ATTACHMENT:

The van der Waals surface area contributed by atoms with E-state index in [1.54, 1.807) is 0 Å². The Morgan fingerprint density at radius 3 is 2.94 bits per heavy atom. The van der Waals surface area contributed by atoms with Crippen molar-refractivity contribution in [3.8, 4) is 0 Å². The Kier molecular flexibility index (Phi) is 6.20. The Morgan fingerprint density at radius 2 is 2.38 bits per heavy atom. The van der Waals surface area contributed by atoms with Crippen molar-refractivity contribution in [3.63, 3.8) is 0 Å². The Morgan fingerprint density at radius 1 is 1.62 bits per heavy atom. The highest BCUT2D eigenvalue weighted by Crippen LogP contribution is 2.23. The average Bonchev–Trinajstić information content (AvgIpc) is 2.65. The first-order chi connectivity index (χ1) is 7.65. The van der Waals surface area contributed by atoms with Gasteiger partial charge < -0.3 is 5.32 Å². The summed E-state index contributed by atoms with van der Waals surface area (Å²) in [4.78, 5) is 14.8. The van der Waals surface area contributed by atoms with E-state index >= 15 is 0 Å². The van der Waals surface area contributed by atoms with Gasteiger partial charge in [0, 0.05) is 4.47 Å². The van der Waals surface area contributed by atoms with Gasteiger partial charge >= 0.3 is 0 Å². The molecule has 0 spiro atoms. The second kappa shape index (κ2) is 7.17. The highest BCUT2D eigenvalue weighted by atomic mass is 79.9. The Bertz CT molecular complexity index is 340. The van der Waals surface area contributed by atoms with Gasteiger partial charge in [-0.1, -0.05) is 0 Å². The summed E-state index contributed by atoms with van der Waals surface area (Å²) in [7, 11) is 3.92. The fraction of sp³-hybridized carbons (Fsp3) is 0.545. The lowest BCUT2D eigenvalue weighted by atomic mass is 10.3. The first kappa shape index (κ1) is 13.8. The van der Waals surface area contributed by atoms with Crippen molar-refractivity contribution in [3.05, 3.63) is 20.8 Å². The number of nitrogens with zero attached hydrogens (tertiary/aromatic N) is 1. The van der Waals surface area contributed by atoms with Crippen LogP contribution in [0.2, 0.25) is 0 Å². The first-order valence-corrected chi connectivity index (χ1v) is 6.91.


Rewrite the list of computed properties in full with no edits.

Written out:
The van der Waals surface area contributed by atoms with E-state index in [1.54, 1.807) is 0 Å². The Morgan fingerprint density at radius 3 is 2.94 bits per heavy atom. The van der Waals surface area contributed by atoms with Crippen molar-refractivity contribution in [3.8, 4) is 0 Å². The Kier molecular flexibility index (Phi) is 6.20. The Morgan fingerprint density at radius 2 is 2.38 bits per heavy atom. The van der Waals surface area contributed by atoms with Crippen molar-refractivity contribution in [3.63, 3.8) is 0 Å². The Morgan fingerprint density at radius 1 is 1.62 bits per heavy atom. The highest BCUT2D eigenvalue weighted by Crippen LogP contribution is 2.23. The average Bonchev–Trinajstić information content (AvgIpc) is 2.65. The first-order chi connectivity index (χ1) is 7.65. The van der Waals surface area contributed by atoms with Gasteiger partial charge < -0.3 is 5.32 Å². The summed E-state index contributed by atoms with van der Waals surface area (Å²) in [4.78, 5) is 14.8. The van der Waals surface area contributed by atoms with E-state index >= 15 is 0 Å². The van der Waals surface area contributed by atoms with Gasteiger partial charge in [0, 0.05) is 4.47 Å². The van der Waals surface area contributed by atoms with Gasteiger partial charge >= 0.3 is 0 Å². The molecule has 0 spiro atoms. The second kappa shape index (κ2) is 7.17. The highest BCUT2D eigenvalue weighted by atomic mass is 79.9. The Bertz CT molecular complexity index is 340. The van der Waals surface area contributed by atoms with Gasteiger partial charge in [-0.1, -0.05) is 0 Å². The summed E-state index contributed by atoms with van der Waals surface area (Å²) in [7, 11) is 3.92. The fraction of sp³-hybridized carbons (Fsp3) is 0.545. The lowest BCUT2D eigenvalue weighted by atomic mass is 10.3. The first kappa shape index (κ1) is 13.8. The van der Waals surface area contributed by atoms with Crippen molar-refractivity contribution in [3.05, 3.63) is 20.8 Å². The number of nitrogens with zero attached hydrogens (tertiary/aromatic N) is 1. The van der Waals surface area contributed by atoms with Crippen LogP contribution in [0.2, 0.25) is 0 Å². The first-order valence-corrected chi connectivity index (χ1v) is 6.91.